DOTr eyes Marikina-Ortigas cable car line
In a bid to find solutions to help passengers bear the burden of their daily commute, the government is eyeing an alternative way to beat traffic in Metro Manila - by air.
Urban planners are looking at a mass cable car system as a solution to traffic congestion in Metro Manila - dubbed as the “most congested” city in developing Asia, according to a recent study by the Asian Development Bank (ADB).
Transportation officials revealed to CNN Philippines that they are studying to build it from the LRT 2 Santolan station in Marikina City to the Ortigas business district in Pasig, with its stations mostly traversing the Marikina River.
Cable cars were one of the transportation solutions discussed at the Urban Transport for Livable Cities forum at the ADB on Monday.
Planner Steven Dale said cable cars are a less expensive technology than other alternatives and can be implemented quickly.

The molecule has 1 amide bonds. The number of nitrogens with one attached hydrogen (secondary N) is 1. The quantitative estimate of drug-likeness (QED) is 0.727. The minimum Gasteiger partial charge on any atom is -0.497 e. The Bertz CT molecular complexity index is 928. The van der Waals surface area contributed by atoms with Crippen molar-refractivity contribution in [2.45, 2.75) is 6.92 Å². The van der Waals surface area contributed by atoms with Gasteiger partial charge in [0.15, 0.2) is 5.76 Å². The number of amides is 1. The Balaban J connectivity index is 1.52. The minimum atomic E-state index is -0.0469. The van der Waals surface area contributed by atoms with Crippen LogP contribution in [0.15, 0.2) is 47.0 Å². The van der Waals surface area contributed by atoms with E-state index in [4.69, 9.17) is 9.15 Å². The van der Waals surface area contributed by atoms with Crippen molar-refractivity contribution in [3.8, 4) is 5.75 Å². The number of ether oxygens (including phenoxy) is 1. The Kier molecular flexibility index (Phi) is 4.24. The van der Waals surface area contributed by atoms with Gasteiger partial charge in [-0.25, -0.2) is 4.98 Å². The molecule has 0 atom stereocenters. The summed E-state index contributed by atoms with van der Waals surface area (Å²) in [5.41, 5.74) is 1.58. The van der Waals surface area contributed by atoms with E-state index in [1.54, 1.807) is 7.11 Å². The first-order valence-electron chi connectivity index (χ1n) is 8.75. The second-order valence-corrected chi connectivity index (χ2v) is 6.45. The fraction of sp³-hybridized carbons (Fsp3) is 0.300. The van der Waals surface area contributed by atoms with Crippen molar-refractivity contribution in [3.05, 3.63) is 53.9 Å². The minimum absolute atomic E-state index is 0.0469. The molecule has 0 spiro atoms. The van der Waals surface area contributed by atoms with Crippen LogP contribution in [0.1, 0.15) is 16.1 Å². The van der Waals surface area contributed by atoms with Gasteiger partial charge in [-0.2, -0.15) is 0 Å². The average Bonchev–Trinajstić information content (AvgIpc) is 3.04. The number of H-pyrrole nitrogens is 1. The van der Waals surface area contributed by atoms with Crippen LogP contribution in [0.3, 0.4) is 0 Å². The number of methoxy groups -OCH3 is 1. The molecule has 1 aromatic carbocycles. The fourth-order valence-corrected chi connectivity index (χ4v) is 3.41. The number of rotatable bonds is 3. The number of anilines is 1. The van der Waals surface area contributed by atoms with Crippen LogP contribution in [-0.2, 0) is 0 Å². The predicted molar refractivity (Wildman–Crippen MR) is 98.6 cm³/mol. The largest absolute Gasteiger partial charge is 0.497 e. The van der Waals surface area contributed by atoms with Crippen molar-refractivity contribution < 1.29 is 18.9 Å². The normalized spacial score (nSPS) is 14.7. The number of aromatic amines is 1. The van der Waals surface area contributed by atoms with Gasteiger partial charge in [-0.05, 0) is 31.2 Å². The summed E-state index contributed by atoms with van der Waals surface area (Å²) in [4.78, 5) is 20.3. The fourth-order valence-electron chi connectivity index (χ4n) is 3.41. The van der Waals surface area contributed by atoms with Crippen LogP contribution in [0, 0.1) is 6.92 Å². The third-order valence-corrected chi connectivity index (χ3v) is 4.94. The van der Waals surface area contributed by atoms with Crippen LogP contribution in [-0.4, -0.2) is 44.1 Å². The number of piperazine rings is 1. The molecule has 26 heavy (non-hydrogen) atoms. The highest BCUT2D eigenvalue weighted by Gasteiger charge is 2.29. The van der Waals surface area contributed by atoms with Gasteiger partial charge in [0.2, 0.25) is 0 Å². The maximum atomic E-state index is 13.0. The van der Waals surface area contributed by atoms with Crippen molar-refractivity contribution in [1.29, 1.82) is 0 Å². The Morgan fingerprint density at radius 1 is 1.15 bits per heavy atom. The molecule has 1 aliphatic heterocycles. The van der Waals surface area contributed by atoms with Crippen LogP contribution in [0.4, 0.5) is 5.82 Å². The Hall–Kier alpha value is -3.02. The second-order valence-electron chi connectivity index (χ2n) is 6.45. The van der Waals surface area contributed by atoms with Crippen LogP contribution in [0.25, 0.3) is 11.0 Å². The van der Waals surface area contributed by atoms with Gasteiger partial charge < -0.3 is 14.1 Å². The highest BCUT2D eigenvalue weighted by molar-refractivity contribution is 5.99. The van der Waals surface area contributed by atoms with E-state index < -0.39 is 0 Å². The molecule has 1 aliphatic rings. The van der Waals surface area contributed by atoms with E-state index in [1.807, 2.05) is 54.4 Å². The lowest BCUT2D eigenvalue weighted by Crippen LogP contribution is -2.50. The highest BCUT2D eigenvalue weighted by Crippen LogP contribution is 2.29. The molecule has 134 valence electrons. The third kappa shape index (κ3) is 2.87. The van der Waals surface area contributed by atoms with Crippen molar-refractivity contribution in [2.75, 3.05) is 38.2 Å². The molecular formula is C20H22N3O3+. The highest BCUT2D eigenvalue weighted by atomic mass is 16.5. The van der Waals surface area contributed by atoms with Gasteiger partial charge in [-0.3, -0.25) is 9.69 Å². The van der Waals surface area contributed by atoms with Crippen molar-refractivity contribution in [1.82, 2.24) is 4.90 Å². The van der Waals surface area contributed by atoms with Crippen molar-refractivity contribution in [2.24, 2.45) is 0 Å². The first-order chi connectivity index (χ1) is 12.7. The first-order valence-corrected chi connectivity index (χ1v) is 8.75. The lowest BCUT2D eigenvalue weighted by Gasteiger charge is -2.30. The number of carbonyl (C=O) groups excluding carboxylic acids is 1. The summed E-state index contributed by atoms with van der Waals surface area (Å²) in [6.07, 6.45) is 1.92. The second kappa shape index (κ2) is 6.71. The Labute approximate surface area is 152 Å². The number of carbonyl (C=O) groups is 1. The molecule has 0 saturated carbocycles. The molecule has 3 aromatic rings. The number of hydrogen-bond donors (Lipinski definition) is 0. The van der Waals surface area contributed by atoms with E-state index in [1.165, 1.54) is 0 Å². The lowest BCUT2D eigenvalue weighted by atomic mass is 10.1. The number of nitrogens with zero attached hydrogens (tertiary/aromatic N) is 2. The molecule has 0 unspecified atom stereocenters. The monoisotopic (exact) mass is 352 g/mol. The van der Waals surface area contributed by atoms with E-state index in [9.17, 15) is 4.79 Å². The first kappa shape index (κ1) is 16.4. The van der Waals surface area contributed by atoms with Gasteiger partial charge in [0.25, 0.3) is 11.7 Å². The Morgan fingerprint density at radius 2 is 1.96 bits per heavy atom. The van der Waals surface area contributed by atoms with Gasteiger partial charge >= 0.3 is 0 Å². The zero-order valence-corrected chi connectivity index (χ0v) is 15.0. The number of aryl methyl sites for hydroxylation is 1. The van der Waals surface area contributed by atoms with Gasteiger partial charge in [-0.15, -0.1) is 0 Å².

" It can be implemented within a year. More complicated systems take two to three years... In most cities where cable car systems have been introduced there’s been a very positive impact in the neighborhoods that they have serviced," he said.
There are three different types of cable cars; one of these types — the aerial tram — can carry up to 200 people in a single trip but with longer interval between cars.
However, others said cable car systems are not suited for areas with extremely high passenger demand like EDSA, but it may be best built as supplement to mass transit like the LRT.
The government is currently in the final stages of the feasibility study for the proposed Metro Manila cable car system, and the French government has given a P27-million grant for this.
Transportation Undersecretary Garry De Guzman said, "It’s on the third phase already. Anyway it would be concluded within the year."
There are concerns, however, whether a mass cable car system would be feasible in a country like the Philippines where typhoons are common.
Cable car designer Jim Fletcher said, "They can be built for whatever survival wind is prevalent in the area where they are being constructed... In a typhoon area, we would design the structures and provide mechanisms to tie the cable down when a typhoon came along."